How to Write an Auto-Run Script in Linux

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All of the Linux configuration files are stored in plain-text documents, making them easy to edit. This functionality allows you to add scripts to your computer's startup sequence or device mounting process, effectively making them run automatically when you turn on your PC, plug in your USB device or insert a CD.

To Run on System Boot

Step 1

Write your script and save it in the /etc/init.d/ directory.

Step 2

Ensure that the script is executable by running the following command in a shell terminal. Replace "" with the actual name of your script:

chmod 755 /etc/init.d/

Step 3

Run the following command, if you use a Debian-based distribution such as Ubuntu or Linux Mint, to create the necessary symbolic links to make the script run on system boot:

update-rc.d defaults

Again, replace "" with the actual filename. Run the following commands instead, if you use a non-Debian distro:

chkconfig --add chkconfig on

To Run on Device Mount

Step 1

Write your script, make it executable and save it. Any location will do, whether that be on the CD, flash drive or digital camera for which you want it to auto-run or in a location on your hard drive.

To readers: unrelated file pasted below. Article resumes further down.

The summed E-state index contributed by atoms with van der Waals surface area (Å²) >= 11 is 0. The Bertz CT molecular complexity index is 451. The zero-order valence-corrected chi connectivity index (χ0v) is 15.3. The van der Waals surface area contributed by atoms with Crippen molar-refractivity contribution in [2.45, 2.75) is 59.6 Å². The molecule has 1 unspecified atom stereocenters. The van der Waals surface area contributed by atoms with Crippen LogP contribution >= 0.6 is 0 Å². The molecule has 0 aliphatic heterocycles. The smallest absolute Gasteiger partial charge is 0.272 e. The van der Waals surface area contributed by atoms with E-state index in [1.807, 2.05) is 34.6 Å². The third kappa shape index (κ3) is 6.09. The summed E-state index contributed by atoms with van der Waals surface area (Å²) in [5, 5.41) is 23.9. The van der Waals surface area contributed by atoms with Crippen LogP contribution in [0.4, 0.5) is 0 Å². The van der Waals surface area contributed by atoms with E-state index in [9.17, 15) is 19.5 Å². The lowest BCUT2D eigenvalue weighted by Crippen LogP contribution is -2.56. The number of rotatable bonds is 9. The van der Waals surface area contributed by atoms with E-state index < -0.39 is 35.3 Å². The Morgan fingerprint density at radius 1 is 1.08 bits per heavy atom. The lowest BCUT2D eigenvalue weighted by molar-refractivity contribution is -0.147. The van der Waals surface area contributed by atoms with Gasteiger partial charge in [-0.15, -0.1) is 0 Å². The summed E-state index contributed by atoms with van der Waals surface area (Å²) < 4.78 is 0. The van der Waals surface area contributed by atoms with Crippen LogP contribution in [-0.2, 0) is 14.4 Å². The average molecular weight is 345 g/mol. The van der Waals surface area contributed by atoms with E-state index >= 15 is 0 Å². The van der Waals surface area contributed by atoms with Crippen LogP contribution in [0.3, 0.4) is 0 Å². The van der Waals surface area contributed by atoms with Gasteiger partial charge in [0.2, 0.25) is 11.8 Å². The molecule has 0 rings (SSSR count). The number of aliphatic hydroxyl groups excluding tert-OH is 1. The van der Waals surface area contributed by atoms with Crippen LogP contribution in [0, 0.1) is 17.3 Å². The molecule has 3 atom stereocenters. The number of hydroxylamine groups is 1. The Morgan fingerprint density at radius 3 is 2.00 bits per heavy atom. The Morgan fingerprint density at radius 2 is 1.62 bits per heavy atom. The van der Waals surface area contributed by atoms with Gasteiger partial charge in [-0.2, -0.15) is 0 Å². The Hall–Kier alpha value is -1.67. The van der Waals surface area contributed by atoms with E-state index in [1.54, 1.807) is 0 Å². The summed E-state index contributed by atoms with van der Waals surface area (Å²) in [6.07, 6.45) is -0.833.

Step 2

Run the following command if your device is USB based:


This command will output identifying data about all the USB devices currently plugged into your computer. Make a note of the ID data for your device. Create a new file in a text editor and add the following lines of text:

ACTION=="add", SUBSYSTEM=="usb_device", SYSFS{idVendor}=="xxxx", SYSFS{idProduct}=="yyyy", RUN+="/home/linus/"

Replace "xxxx" with the characters found before the colon in the ID and "yyyy" with those found after it. Replace the path after RUN+= with the path to your script. Save the file as "10-my_autorun.rules" in the /etc/udev/rules.d/ directory. Skip tho the next step if you're using a CD instead of a USB device.

Step 3

Open /etc/udev/rules.d/ in your file manager if you're using a non-USB device, such as a CD or DVD. The directory should contain a file with "cd" in its name; open it. Append the following text to each line the file's contents, replacing the path with that to your actual script, and save it: